If you enjoy reading, analyzing what you’ve read, and attempting to understand other cultures, then a career in the humanities or liberal studies might be right for you. This career area covers many specializations, from academics who spend their time researching and teaching, to professionals whose research is used in practical applications. Some subareas of this field include anthropology, archaeology, geography, and history, although these are by no means the only specializations available. These professionals work to expand our understanding of the world, by exhuming relics of the past, studying primary historical documents, and researching world cultures.
Most professional positions in the humanities require that applicants possess at least a master’s degree; doctoral degrees will open up a number of other job options, including positions in academia. Graduate degrees include intensive periods of research, professional practice, and writing, and mimic the tasks a humanities professional is expected to do in the “real world.” A bachelor’s degree in a humanities or liberal studies field will limit one’s job options, although graduates’ skill sets will qualify them for positions in related fields, such as writing, editing, or research assisting. Geographers have the opportunity to earn a voluntary professional credential, to help increase their job prospects.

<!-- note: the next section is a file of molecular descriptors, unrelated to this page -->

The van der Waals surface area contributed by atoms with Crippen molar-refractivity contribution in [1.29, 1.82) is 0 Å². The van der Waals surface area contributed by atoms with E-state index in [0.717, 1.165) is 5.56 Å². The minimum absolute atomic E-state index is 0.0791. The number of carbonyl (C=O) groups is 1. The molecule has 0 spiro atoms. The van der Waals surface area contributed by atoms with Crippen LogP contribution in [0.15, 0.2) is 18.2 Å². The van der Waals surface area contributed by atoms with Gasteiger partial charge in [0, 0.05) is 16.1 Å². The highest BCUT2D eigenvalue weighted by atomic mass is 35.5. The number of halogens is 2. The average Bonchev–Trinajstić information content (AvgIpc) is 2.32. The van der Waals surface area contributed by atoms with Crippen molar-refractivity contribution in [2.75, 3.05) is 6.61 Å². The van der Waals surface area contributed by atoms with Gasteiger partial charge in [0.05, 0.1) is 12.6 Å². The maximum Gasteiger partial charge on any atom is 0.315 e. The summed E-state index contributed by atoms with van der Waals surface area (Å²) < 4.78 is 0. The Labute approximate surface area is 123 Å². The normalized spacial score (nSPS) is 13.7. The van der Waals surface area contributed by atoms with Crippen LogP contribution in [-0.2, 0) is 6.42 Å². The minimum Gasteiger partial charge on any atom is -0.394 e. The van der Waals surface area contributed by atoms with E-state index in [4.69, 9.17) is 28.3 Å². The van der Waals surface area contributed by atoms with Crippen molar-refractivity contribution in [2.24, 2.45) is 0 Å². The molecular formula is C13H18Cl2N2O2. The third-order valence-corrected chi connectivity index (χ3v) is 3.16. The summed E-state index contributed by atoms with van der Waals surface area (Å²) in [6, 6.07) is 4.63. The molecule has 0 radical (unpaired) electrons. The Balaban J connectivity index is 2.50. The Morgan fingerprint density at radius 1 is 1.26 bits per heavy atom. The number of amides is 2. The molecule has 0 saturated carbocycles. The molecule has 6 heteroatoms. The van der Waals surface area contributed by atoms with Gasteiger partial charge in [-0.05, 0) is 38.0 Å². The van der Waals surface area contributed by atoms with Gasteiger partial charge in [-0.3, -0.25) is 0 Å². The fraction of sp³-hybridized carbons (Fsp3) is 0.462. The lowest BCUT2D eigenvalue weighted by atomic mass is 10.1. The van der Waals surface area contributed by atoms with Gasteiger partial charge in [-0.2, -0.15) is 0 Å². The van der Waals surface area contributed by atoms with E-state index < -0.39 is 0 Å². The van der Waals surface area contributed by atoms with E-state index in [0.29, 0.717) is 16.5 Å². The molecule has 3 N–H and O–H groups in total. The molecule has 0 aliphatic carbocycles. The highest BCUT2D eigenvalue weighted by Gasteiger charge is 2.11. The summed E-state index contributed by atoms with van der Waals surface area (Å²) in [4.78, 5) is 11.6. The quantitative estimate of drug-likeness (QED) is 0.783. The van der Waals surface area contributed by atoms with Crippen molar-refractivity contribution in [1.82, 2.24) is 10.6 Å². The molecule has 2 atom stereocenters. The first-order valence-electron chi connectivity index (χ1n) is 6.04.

Particular professions in the humanities, namely anthropology, archaeology, and geography, will have faster than average job growth in the coming years, due to an increase in government hiring. The Federal executive branch will be hiring these workers to assist in geopolitical relations and municipal growth. Historians will see about average job growth, and keen competition for available positions. The average anthropologist/archaeologist salary is about $54,000; historians earn about $55,000 and geographers earn $67,000.
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